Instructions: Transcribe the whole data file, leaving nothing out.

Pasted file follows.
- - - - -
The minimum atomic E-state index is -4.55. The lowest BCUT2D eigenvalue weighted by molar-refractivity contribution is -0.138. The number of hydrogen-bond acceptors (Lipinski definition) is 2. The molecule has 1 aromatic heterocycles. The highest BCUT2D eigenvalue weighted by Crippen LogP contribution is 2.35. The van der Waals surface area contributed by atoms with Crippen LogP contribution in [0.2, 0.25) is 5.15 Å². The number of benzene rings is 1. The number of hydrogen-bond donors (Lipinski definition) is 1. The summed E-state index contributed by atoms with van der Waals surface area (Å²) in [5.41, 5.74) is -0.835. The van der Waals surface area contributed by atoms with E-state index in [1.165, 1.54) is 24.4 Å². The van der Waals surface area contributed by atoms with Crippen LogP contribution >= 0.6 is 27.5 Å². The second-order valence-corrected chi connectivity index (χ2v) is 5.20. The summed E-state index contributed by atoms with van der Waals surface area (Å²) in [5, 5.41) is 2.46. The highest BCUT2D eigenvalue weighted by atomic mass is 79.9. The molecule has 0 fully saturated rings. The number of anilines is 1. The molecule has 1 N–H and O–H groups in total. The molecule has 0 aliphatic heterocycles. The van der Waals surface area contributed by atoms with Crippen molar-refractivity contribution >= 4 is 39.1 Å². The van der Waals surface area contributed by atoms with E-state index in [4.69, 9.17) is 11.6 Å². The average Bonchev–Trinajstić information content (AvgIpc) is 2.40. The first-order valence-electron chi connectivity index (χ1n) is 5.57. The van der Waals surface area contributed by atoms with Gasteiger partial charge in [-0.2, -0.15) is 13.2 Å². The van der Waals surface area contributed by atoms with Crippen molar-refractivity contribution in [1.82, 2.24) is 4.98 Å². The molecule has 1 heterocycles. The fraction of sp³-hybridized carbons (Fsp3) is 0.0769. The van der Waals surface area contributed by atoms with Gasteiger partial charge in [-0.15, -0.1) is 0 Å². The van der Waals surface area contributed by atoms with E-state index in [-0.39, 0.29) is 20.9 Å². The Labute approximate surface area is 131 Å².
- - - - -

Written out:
The minimum atomic E-state index is -4.55. The lowest BCUT2D eigenvalue weighted by molar-refractivity contribution is -0.138. The number of hydrogen-bond acceptors (Lipinski definition) is 2. The molecule has 1 aromatic heterocycles. The highest BCUT2D eigenvalue weighted by Crippen LogP contribution is 2.35. The van der Waals surface area contributed by atoms with Crippen LogP contribution in [0.2, 0.25) is 5.15 Å². The number of benzene rings is 1. The number of hydrogen-bond donors (Lipinski definition) is 1. The summed E-state index contributed by atoms with van der Waals surface area (Å²) in [5.41, 5.74) is -0.835. The van der Waals surface area contributed by atoms with E-state index in [1.165, 1.54) is 24.4 Å². The van der Waals surface area contributed by atoms with Crippen LogP contribution >= 0.6 is 27.5 Å². The second-order valence-corrected chi connectivity index (χ2v) is 5.20. The summed E-state index contributed by atoms with van der Waals surface area (Å²) in [5, 5.41) is 2.46. The highest BCUT2D eigenvalue weighted by atomic mass is 79.9. The molecule has 0 fully saturated rings. The number of anilines is 1. The molecule has 1 N–H and O–H groups in total. The molecule has 0 aliphatic heterocycles. The van der Waals surface area contributed by atoms with Crippen molar-refractivity contribution >= 4 is 39.1 Å². The van der Waals surface area contributed by atoms with E-state index in [4.69, 9.17) is 11.6 Å². The average Bonchev–Trinajstić information content (AvgIpc) is 2.40. The first-order valence-electron chi connectivity index (χ1n) is 5.57. The van der Waals surface area contributed by atoms with Gasteiger partial charge in [-0.2, -0.15) is 13.2 Å². The van der Waals surface area contributed by atoms with Crippen molar-refractivity contribution in [1.82, 2.24) is 4.98 Å². The molecule has 1 heterocycles. The fraction of sp³-hybridized carbons (Fsp3) is 0.0769. The van der Waals surface area contributed by atoms with Gasteiger partial charge in [-0.15, -0.1) is 0 Å². The van der Waals surface area contributed by atoms with E-state index in [-0.39, 0.29) is 20.9 Å². The Labute approximate surface area is 131 Å².